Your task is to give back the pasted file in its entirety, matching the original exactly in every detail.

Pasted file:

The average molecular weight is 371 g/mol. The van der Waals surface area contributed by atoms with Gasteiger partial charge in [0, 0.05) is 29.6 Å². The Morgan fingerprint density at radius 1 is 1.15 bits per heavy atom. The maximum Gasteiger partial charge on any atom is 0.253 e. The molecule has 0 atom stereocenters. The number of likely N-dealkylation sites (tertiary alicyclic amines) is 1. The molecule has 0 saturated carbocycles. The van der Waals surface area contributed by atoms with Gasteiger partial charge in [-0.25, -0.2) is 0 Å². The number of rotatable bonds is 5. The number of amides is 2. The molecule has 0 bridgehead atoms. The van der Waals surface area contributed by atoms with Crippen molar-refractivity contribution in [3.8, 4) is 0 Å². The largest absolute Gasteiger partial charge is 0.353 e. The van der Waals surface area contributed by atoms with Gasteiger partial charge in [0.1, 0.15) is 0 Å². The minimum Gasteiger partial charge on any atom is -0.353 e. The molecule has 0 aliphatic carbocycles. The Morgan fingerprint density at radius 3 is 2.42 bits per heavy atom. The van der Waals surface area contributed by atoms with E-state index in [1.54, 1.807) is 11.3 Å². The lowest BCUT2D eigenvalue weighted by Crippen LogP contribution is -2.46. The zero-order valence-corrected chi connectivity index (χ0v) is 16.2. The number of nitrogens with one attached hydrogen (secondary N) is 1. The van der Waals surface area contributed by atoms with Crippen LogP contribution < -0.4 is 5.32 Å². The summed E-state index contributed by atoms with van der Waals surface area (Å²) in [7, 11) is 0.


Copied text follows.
The average molecular weight is 371 g/mol. The van der Waals surface area contributed by atoms with Gasteiger partial charge in [0, 0.05) is 29.6 Å². The Morgan fingerprint density at radius 1 is 1.15 bits per heavy atom. The maximum Gasteiger partial charge on any atom is 0.253 e. The molecule has 0 atom stereocenters. The number of likely N-dealkylation sites (tertiary alicyclic amines) is 1. The molecule has 0 saturated carbocycles. The van der Waals surface area contributed by atoms with Gasteiger partial charge in [-0.25, -0.2) is 0 Å². The number of rotatable bonds is 5. The number of amides is 2. The molecule has 0 bridgehead atoms. The van der Waals surface area contributed by atoms with Crippen molar-refractivity contribution in [3.8, 4) is 0 Å². The largest absolute Gasteiger partial charge is 0.353 e. The van der Waals surface area contributed by atoms with Gasteiger partial charge in [0.1, 0.15) is 0 Å². The minimum Gasteiger partial charge on any atom is -0.353 e. The molecule has 0 aliphatic carbocycles. The Morgan fingerprint density at radius 3 is 2.42 bits per heavy atom. The van der Waals surface area contributed by atoms with E-state index in [1.54, 1.807) is 11.3 Å². The lowest BCUT2D eigenvalue weighted by Crippen LogP contribution is -2.46. The zero-order valence-corrected chi connectivity index (χ0v) is 16.2. The number of nitrogens with one attached hydrogen (secondary N) is 1. The van der Waals surface area contributed by atoms with Crippen LogP contribution < -0.4 is 5.32 Å². The summed E-state index contributed by atoms with van der Waals surface area (Å²) in [7, 11) is 0.